Vitreus Codex

OF THE ANGEL OF THE LORD WHO APPEARED VISIBLY TO
ST. COLUMBA WHILE STAYING IN HINBA ISLAND, WHEN SENT TO ORDAIN AEDHAN TO BE KING.

At another time, while the famous man was staying in Hinba island†, one night in an ecstasy of mind he saw an angel of the Lord sent to him, who had in his hand the glassy book (vitreum librum) of the ordination of kings, which the venerable man, when he had received it from the hand of the angel, at his bidding began to read. And when he refused to ordain Aedhan to be king, as was recommended to him in the book, because he loved logenan his brother more; suddenly the angel put out his hand and smote the Saint with a scourge, the livid mark of which remained on his side all the days of his life. And he added this word, saying, “Know for certain that I am sent unto thee from God with the glassy book (vitreum codicem), that, according to the words which thou hast read in it, thou mayest ordain Aedhan to the kingdom. And if thou art not willing to obey this command, I will smite thee again.” When, therefore, this angel of the Lord appeared for three nights in succession, having in his hand that glassy book, and committed to him the same commands of the Lord concerning the ordination of that king, the Saint, obeying the word of the Lord, sailed over to the Iouan island (Iona), and there ordained Aedhan, who arrived in those days, to be king, as he had been commanded. And among the words of ordination he prophesied future events concerning his sons and grandsons and great grandsons, and, placing his hand upon his head, ordained and blessed him.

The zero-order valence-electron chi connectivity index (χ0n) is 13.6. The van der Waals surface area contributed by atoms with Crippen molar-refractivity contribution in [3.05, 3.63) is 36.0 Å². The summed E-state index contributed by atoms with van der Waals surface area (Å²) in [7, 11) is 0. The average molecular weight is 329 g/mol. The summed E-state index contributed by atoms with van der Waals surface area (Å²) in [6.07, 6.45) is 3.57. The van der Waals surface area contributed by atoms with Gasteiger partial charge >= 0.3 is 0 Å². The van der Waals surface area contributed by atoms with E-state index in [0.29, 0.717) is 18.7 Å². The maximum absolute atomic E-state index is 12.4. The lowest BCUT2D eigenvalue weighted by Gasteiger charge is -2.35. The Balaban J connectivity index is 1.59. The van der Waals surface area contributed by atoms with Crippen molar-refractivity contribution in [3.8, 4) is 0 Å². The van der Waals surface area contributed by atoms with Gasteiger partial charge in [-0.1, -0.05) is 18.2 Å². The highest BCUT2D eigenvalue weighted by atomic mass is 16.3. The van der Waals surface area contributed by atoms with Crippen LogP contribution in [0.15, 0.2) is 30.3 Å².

Cuimine (Cummian) the Fair, in the book which he wrote of the virtues of St. Columba, has thus said, that St. Columba began to prophesy of Aedhan and his posterity, and of his kingdom, saying, “Believe without doubting, Aedhan, that none of thine adversaries will be able to resist thee, until thou first actest fraudulently against me and against my successors. Wherefore, then, do thou commend it to thy sons, that they may commend it to their sons and grandsons and posterity, lest they through evil counsels lose the sceptre of this their kingdom out of their hands. For at whatsoever time they do anything against me or against my kinsmen who are in Ireland, the scourge, which for thy sake I have endured from the angel, shall by the hand of God be turned upon them to their great disgrace and the heart of men shall be taken away from them, and their enemies shall be greatly strengthened over them.”

Now this prophecy has been fulfilled in our own times, in the battle of Roth‡, when Domhnall Brecc, grandson of Aedhan, without cause wasted the province of Domhnall, grandson of Ainmire. And from that day to this they are ever on the decline through means of strangers, which excites in the breast deep sighs of grief.

— St. Adomnán’s Vita Columbæ, Book III, Chapter v.